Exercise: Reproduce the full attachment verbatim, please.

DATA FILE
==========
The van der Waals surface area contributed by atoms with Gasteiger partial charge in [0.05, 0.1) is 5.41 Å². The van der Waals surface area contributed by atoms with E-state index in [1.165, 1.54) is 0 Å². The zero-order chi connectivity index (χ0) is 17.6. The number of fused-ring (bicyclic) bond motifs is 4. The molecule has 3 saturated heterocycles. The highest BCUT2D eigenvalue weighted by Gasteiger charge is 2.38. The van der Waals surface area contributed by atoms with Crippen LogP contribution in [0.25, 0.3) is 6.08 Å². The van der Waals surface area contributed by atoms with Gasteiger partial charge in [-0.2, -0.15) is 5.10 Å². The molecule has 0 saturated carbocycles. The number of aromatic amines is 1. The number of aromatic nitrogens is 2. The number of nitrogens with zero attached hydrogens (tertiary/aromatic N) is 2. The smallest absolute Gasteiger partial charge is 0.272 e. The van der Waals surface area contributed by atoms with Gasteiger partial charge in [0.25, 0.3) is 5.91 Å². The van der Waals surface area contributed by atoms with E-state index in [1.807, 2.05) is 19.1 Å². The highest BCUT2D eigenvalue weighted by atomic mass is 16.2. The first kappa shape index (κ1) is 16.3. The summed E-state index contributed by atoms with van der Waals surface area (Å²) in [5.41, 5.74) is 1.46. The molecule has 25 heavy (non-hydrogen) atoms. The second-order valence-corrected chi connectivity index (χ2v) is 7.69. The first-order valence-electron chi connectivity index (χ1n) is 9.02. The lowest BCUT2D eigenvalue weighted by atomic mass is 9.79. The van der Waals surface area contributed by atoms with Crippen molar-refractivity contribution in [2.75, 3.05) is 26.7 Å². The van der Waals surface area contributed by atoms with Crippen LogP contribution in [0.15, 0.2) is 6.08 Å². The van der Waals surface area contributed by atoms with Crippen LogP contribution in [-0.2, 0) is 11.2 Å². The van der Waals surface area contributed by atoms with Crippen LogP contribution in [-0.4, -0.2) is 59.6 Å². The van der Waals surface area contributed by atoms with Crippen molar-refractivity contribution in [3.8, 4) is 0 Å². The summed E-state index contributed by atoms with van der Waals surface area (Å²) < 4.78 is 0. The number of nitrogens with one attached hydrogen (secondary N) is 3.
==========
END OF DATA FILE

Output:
The van der Waals surface area contributed by atoms with Gasteiger partial charge in [0.05, 0.1) is 5.41 Å². The van der Waals surface area contributed by atoms with E-state index in [1.165, 1.54) is 0 Å². The zero-order chi connectivity index (χ0) is 17.6. The number of fused-ring (bicyclic) bond motifs is 4. The molecule has 3 saturated heterocycles. The highest BCUT2D eigenvalue weighted by Gasteiger charge is 2.38. The van der Waals surface area contributed by atoms with Crippen LogP contribution in [0.25, 0.3) is 6.08 Å². The van der Waals surface area contributed by atoms with Gasteiger partial charge in [-0.2, -0.15) is 5.10 Å². The molecule has 0 saturated carbocycles. The number of aromatic amines is 1. The number of aromatic nitrogens is 2. The number of nitrogens with zero attached hydrogens (tertiary/aromatic N) is 2. The smallest absolute Gasteiger partial charge is 0.272 e. The van der Waals surface area contributed by atoms with Gasteiger partial charge in [0.25, 0.3) is 5.91 Å². The van der Waals surface area contributed by atoms with E-state index in [1.807, 2.05) is 19.1 Å². The highest BCUT2D eigenvalue weighted by atomic mass is 16.2. The first kappa shape index (κ1) is 16.3. The summed E-state index contributed by atoms with van der Waals surface area (Å²) in [5.41, 5.74) is 1.46. The molecule has 25 heavy (non-hydrogen) atoms. The second-order valence-corrected chi connectivity index (χ2v) is 7.69. The first-order valence-electron chi connectivity index (χ1n) is 9.02. The lowest BCUT2D eigenvalue weighted by atomic mass is 9.79. The van der Waals surface area contributed by atoms with Crippen molar-refractivity contribution in [2.75, 3.05) is 26.7 Å². The van der Waals surface area contributed by atoms with Crippen LogP contribution in [0.15, 0.2) is 6.08 Å². The van der Waals surface area contributed by atoms with Crippen LogP contribution in [-0.2, 0) is 11.2 Å². The van der Waals surface area contributed by atoms with Crippen LogP contribution in [-0.4, -0.2) is 59.6 Å². The van der Waals surface area contributed by atoms with Crippen molar-refractivity contribution in [3.8, 4) is 0 Å². The summed E-state index contributed by atoms with van der Waals surface area (Å²) < 4.78 is 0. The number of nitrogens with one attached hydrogen (secondary N) is 3.